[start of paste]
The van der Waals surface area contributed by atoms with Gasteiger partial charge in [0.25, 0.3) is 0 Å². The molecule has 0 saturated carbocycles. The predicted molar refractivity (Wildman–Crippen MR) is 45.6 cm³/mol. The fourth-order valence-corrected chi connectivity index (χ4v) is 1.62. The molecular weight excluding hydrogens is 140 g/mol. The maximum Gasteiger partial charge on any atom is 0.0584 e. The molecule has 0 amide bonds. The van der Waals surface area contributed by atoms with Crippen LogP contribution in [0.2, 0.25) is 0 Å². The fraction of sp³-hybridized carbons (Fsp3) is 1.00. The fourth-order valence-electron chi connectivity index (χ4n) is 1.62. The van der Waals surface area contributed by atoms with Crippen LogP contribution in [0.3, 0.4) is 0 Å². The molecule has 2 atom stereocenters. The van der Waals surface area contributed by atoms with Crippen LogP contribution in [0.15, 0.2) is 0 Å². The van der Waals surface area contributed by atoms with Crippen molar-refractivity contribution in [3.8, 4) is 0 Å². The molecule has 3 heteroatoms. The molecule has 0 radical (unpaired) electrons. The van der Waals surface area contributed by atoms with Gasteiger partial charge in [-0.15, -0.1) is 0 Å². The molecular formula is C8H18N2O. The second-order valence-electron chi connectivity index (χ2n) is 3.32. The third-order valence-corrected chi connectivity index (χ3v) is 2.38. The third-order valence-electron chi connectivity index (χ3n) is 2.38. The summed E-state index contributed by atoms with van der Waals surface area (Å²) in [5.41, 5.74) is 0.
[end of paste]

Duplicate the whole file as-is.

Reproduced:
The van der Waals surface area contributed by atoms with Gasteiger partial charge in [0.25, 0.3) is 0 Å². The molecule has 0 saturated carbocycles. The predicted molar refractivity (Wildman–Crippen MR) is 45.6 cm³/mol. The fourth-order valence-corrected chi connectivity index (χ4v) is 1.62. The molecular weight excluding hydrogens is 140 g/mol. The maximum Gasteiger partial charge on any atom is 0.0584 e. The molecule has 0 amide bonds. The van der Waals surface area contributed by atoms with Crippen LogP contribution in [0.2, 0.25) is 0 Å². The fraction of sp³-hybridized carbons (Fsp3) is 1.00. The fourth-order valence-electron chi connectivity index (χ4n) is 1.62. The van der Waals surface area contributed by atoms with Crippen LogP contribution in [0.3, 0.4) is 0 Å². The molecule has 2 atom stereocenters. The van der Waals surface area contributed by atoms with Crippen LogP contribution in [0.15, 0.2) is 0 Å². The van der Waals surface area contributed by atoms with Crippen molar-refractivity contribution in [3.8, 4) is 0 Å². The molecule has 3 heteroatoms. The molecule has 0 radical (unpaired) electrons. The van der Waals surface area contributed by atoms with Gasteiger partial charge in [-0.15, -0.1) is 0 Å². The molecular formula is C8H18N2O. The second-order valence-electron chi connectivity index (χ2n) is 3.32. The third-order valence-corrected chi connectivity index (χ3v) is 2.38. The third-order valence-electron chi connectivity index (χ3n) is 2.38. The summed E-state index contributed by atoms with van der Waals surface area (Å²) in [5.41, 5.74) is 0.